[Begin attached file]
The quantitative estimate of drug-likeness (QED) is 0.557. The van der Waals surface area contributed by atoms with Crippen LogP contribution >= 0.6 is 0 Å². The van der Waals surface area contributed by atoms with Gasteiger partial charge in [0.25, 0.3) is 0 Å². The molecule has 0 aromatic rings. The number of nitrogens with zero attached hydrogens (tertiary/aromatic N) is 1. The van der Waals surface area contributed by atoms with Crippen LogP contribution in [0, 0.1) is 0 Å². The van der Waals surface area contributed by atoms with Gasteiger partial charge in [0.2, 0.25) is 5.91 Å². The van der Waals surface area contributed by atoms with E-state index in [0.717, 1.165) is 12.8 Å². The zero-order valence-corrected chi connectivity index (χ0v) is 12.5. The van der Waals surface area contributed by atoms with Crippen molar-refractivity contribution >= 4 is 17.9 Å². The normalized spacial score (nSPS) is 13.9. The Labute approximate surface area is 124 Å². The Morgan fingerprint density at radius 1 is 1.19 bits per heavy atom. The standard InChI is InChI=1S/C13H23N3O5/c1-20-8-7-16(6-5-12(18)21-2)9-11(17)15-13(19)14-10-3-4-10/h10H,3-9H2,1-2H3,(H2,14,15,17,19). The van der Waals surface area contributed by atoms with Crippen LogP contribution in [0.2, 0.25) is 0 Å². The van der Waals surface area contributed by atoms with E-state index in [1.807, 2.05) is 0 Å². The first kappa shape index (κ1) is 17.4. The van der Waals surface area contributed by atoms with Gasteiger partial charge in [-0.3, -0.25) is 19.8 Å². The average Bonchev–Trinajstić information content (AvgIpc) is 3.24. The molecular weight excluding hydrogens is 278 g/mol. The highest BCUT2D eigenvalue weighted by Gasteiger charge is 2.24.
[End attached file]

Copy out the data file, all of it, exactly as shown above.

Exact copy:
The quantitative estimate of drug-likeness (QED) is 0.557. The van der Waals surface area contributed by atoms with Crippen LogP contribution >= 0.6 is 0 Å². The van der Waals surface area contributed by atoms with Gasteiger partial charge in [0.25, 0.3) is 0 Å². The molecule has 0 aromatic rings. The number of nitrogens with zero attached hydrogens (tertiary/aromatic N) is 1. The van der Waals surface area contributed by atoms with Crippen LogP contribution in [0, 0.1) is 0 Å². The van der Waals surface area contributed by atoms with Gasteiger partial charge in [0.2, 0.25) is 5.91 Å². The van der Waals surface area contributed by atoms with E-state index in [0.717, 1.165) is 12.8 Å². The zero-order valence-corrected chi connectivity index (χ0v) is 12.5. The van der Waals surface area contributed by atoms with Crippen molar-refractivity contribution >= 4 is 17.9 Å². The normalized spacial score (nSPS) is 13.9. The Labute approximate surface area is 124 Å². The Morgan fingerprint density at radius 1 is 1.19 bits per heavy atom. The standard InChI is InChI=1S/C13H23N3O5/c1-20-8-7-16(6-5-12(18)21-2)9-11(17)15-13(19)14-10-3-4-10/h10H,3-9H2,1-2H3,(H2,14,15,17,19). The van der Waals surface area contributed by atoms with Crippen LogP contribution in [0.2, 0.25) is 0 Å². The van der Waals surface area contributed by atoms with E-state index in [1.807, 2.05) is 0 Å². The first kappa shape index (κ1) is 17.4. The van der Waals surface area contributed by atoms with Gasteiger partial charge in [-0.3, -0.25) is 19.8 Å². The average Bonchev–Trinajstić information content (AvgIpc) is 3.24. The molecular weight excluding hydrogens is 278 g/mol. The highest BCUT2D eigenvalue weighted by Gasteiger charge is 2.24.